Streamline - Summer 2017 - 26

Portable Ladder Safety
BY GARY GANDEE, CIRCUIT RIDER #2
WARMER WEATHER IS here and with that comes all the home/work projects that may require the
use of portable ladders. Hundreds of people die each year due to falls from ladders and many of them
are on the jobsite when it happens. Many of these accidents could have been prevented by following
the below OSHA guidelines:

We need to
remember
that ladders
are inherently
dangerous,
and using
them
incorrectly
or using the
wrong ladder
for the job
can result in
serious injury.

* Read and follow all labels/markings on
the ladder.
* Avoid electrical hazards! Look for overhead
power lines before handling a ladder. Avoid
using a metal ladder near power lines or
exposed energized electrical equipment.
* Always inspect the ladder prior to using it. If
the ladder is damaged, it must be removed from
service and tagged until repaired or discarded.
* Always maintain a 3-point (two hands and a
foot, or two feet and a hand) contact on the
ladder when climbing. Keep your body near the
middle of the step and always face the ladder
while climbing.
* Only use ladders and appropriate accessories (ladder levelers, jacks or hooks) for their
designed purposes.
* Ladders must be free of any slippery material
on the rungs, steps or feet.
* Do not use a self-supporting ladder (e.g., step
ladder) as a single ladder or in a partially
closed position.

26 S T R E A M L I N E * S u m m e r 2 0 1 7

* Do not use the top step/rung of a ladder as a step/
rung unless it was designed for that purpose.
* Use a ladder only on a stable and level surface,
unless it has been secured (top or bottom) to
prevent displacement.
* Do not place a ladder on boxes, barrels or other
unstable bases to obtain additional height.
* Do not move or shift a ladder while a person
or equipment is on the ladder.
* An extension or straight ladder used to access
an elevated surface must extend at least three
feet above the point of support. Do not stand
on the three top rungs of a straight, single or
extension ladder.
* The proper angle for setting up a ladder is
to place its base a quarter of the working
length of the ladder from the wall or other
vertical surface.
* A ladder placed in any location where it can
be displaced by other work activities must be
secured to prevent displacement or a barricade must be erected to keep traffic away from
the ladder.
* Be sure that all locks on an extension ladder
are properly engaged.
* Do not exceed the maximum load rating of
a ladder. Be aware of the ladder's load rating
and of the weight it is supporting, including
the weight of any tools or equipment.
We get so used to using ladders every day
that sometimes we get complacent and don't pay
close attention to what we're doing. We need to
remember that ladders are inherently dangerous,
and using them incorrectly or using the wrong
ladder for the job can result in serious injury.
When employers take the time and effort to learn
OSHA's ladder regulations and train workers,
serious injuries or deaths from ladder falls can
be prevented.
For more information, go to https://www.osha.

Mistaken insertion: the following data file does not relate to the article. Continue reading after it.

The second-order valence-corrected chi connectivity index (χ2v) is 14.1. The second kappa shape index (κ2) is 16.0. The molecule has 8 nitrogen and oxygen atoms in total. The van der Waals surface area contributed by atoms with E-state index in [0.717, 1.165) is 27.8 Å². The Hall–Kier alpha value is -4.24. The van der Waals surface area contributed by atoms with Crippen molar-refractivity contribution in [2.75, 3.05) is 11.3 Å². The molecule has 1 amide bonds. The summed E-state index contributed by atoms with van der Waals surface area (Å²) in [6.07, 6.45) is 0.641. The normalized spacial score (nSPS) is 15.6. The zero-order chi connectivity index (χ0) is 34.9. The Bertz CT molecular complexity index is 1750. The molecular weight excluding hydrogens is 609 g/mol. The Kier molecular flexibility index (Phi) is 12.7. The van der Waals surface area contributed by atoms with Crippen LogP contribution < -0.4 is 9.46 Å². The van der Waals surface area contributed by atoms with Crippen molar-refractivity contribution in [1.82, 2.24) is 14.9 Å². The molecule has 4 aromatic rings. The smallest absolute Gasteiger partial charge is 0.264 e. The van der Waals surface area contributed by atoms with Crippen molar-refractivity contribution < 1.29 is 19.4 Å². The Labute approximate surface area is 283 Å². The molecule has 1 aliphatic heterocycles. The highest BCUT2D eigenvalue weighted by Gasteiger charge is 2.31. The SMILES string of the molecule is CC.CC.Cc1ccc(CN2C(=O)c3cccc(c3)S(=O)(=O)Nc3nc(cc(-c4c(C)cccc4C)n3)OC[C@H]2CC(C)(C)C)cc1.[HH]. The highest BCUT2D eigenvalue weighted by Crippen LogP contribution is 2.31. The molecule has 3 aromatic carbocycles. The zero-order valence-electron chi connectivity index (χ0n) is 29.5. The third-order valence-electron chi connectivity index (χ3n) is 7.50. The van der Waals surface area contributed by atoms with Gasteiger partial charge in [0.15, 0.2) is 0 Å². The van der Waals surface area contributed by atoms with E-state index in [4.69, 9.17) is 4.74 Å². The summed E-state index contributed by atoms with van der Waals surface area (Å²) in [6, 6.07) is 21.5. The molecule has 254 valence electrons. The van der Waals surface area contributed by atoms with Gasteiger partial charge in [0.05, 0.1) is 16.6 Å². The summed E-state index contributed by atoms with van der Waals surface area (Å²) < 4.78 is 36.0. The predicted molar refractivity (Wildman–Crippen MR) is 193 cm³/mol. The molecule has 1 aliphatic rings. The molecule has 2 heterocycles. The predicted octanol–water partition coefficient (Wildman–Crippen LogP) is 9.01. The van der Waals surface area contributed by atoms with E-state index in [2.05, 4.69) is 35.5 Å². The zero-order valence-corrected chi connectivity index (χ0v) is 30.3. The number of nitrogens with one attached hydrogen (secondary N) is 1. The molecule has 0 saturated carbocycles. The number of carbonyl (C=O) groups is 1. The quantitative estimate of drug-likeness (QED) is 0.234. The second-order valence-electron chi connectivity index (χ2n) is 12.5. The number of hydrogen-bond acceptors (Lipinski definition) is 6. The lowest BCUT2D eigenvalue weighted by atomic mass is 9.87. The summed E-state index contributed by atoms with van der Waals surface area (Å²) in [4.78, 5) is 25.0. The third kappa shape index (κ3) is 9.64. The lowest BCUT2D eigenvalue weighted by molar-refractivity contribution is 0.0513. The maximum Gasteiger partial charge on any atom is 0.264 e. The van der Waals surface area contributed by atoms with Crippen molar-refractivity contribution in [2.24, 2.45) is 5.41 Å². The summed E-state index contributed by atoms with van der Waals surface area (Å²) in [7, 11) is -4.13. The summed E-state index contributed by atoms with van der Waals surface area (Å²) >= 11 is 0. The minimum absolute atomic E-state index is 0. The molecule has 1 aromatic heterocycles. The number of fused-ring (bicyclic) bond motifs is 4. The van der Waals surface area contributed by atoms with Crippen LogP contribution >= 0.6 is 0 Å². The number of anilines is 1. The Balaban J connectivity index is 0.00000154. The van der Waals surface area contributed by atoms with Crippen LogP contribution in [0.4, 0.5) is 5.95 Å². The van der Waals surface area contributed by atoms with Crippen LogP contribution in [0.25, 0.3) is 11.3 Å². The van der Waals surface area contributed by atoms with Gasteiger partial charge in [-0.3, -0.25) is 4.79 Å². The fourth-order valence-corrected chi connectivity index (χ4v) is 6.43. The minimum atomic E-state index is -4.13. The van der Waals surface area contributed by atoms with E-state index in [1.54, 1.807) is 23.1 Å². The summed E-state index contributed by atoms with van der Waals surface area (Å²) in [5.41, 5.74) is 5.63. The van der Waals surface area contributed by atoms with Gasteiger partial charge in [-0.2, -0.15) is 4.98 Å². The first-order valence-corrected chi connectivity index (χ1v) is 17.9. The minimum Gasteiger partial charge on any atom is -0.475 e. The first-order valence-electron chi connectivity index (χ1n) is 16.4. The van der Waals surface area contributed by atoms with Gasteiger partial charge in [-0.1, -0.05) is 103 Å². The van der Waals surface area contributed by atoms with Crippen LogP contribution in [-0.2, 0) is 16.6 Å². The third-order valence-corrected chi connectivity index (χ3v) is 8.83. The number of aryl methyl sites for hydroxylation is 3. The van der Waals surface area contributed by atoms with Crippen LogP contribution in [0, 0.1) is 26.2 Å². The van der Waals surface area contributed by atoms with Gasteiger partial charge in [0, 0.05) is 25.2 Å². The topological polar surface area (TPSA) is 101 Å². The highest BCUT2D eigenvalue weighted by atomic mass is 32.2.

gov/Publications/portable_ladder_qc.html.


https://www.osha.gov http://osha.gov

Table of Contents for the Digital Edition of Streamline - Summer 2017

From the President: 2017 Legislative Efforts
From the Executive Director: Give Us Another Drum Roll Please…
2017 VRWA Conference Highlights
Locating Plastic Pipe
The Value of VRWA
Portable Ladder Safety
The Chesapeake Bay
These Boots Are Made For...What?
RUS-Funded Projects: New Requirements
SOPs: The First Step to Sustainable Utilities
Throwing My Loop: The Horse Trailer with the Broken Heart (Part Two)
VRWA Member Corner
eLearning Benefits
Membership Application
Benefits for VRWA Members
Board of Directors
VRWA Committees
Index to Advertisers/Ad.com
Streamline - Summer 2017 - Intro
Streamline - Summer 2017 - cover1
Streamline - Summer 2017 - cover2
Streamline - Summer 2017 - 3
Streamline - Summer 2017 - 4
Streamline - Summer 2017 - 5
Streamline - Summer 2017 - 6
Streamline - Summer 2017 - 7
Streamline - Summer 2017 - 8
Streamline - Summer 2017 - From the President: 2017 Legislative Efforts
Streamline - Summer 2017 - 10
Streamline - Summer 2017 - From the Executive Director: Give Us Another Drum Roll Please…
Streamline - Summer 2017 - 2017 VRWA Conference Highlights
Streamline - Summer 2017 - 13
Streamline - Summer 2017 - 14
Streamline - Summer 2017 - 15
Streamline - Summer 2017 - 16
Streamline - Summer 2017 - 17
Streamline - Summer 2017 - 18
Streamline - Summer 2017 - 19
Streamline - Summer 2017 - 20
Streamline - Summer 2017 - 21
Streamline - Summer 2017 - Locating Plastic Pipe
Streamline - Summer 2017 - 23
Streamline - Summer 2017 - 24
Streamline - Summer 2017 - The Value of VRWA
Streamline - Summer 2017 - Portable Ladder Safety
Streamline - Summer 2017 - The Chesapeake Bay
Streamline - Summer 2017 - These Boots Are Made For...What?
Streamline - Summer 2017 - 29
Streamline - Summer 2017 - RUS-Funded Projects: New Requirements
Streamline - Summer 2017 - 31
Streamline - Summer 2017 - SOPs: The First Step to Sustainable Utilities
Streamline - Summer 2017 - 33
Streamline - Summer 2017 - 34
Streamline - Summer 2017 - Throwing My Loop: The Horse Trailer with the Broken Heart (Part Two)
Streamline - Summer 2017 - 36
Streamline - Summer 2017 - VRWA Member Corner
Streamline - Summer 2017 - 38
Streamline - Summer 2017 - eLearning Benefits
Streamline - Summer 2017 - Membership Application
Streamline - Summer 2017 - Benefits for VRWA Members
Streamline - Summer 2017 - 42
Streamline - Summer 2017 - VRWA Committees
Streamline - Summer 2017 - 44
Streamline - Summer 2017 - Index to Advertisers/Ad.com
Streamline - Summer 2017 - 46
Streamline - Summer 2017 - cover3
Streamline - Summer 2017 - cover4
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